I am in the habit of using PROMs routinely now. Before clinic starts I open the dashboard to check new results – sometimes the unexpected turns up!
Josie is a 23 year old soccer player who injured her ACL 11 months prior and was very keen to try non-operative management. She had been diligent with her physiotherapy and had progressively returned to training then match play. I hadn’t seen her for a couple of months (she was being supervised by a very capable physio), but she was still tracking her IKDC, so I was able to indirectly monitor her progress.
And there it was…..
Josie’s IKDC had taken a downturn!
I gave her a call.
She had injured her knee at soccer and had interpreted this (perhaps in denial) as a medial ligament sprain. I was not so optimistic. Returning to the pitch is, of course, the end game following ACL injury, surgery or no surgery.
Remote monitoring of a patient’s condition is one of the great benefits of a routine PROMs strategy.
She popped back into the clinic for a consultation and it was clear she had experienced an instability episode, confirmed on MRI with a fresh bone oedema impaction pattern indicating recent instability and the old, existing ACL rupture.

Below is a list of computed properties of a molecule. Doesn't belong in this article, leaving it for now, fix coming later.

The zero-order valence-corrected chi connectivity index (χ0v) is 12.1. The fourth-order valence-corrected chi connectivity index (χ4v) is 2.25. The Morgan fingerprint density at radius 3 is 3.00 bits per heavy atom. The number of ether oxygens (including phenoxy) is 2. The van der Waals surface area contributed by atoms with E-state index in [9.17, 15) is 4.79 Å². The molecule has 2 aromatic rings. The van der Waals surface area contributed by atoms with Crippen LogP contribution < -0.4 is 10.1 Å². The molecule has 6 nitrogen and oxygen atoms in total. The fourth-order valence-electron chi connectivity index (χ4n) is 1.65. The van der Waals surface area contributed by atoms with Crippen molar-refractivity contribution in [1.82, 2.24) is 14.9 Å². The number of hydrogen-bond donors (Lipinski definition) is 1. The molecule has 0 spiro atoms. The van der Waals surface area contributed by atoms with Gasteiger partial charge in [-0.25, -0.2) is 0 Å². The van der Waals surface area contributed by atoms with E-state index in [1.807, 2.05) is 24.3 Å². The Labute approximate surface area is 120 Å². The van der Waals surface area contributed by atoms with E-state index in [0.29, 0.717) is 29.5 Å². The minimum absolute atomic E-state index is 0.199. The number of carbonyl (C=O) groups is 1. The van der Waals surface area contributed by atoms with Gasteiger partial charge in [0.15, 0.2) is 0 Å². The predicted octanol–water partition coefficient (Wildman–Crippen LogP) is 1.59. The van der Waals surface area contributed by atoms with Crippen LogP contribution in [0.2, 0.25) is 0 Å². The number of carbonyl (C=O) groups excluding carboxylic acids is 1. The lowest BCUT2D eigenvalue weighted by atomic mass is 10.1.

We know from the KANON trial that around 50% of people can return to sport without ACL reconstruction, we just don’t know which 50%! Josie’s story is a very disappointing outcome – that someone progresses with rehabilitation for 12 months before it becomes apparent surgery may be required to better meet the expectations of returning to soccer.
Josie underwent ACL reconstruction. There was no chondral or meniscal injury but she now faces a further 12 months of rehab.
By using myscoreit to automatically track PROMs, I was able to see a change in Josie’s condition that prompted me to contact her. Remote monitoring of a patient’s condition is one of the great benefits of a routine PROMs strategy. It keeps you in touch, builds trust and supports an ongoing therapeutic relationship regardless of how long ago the last appointment was.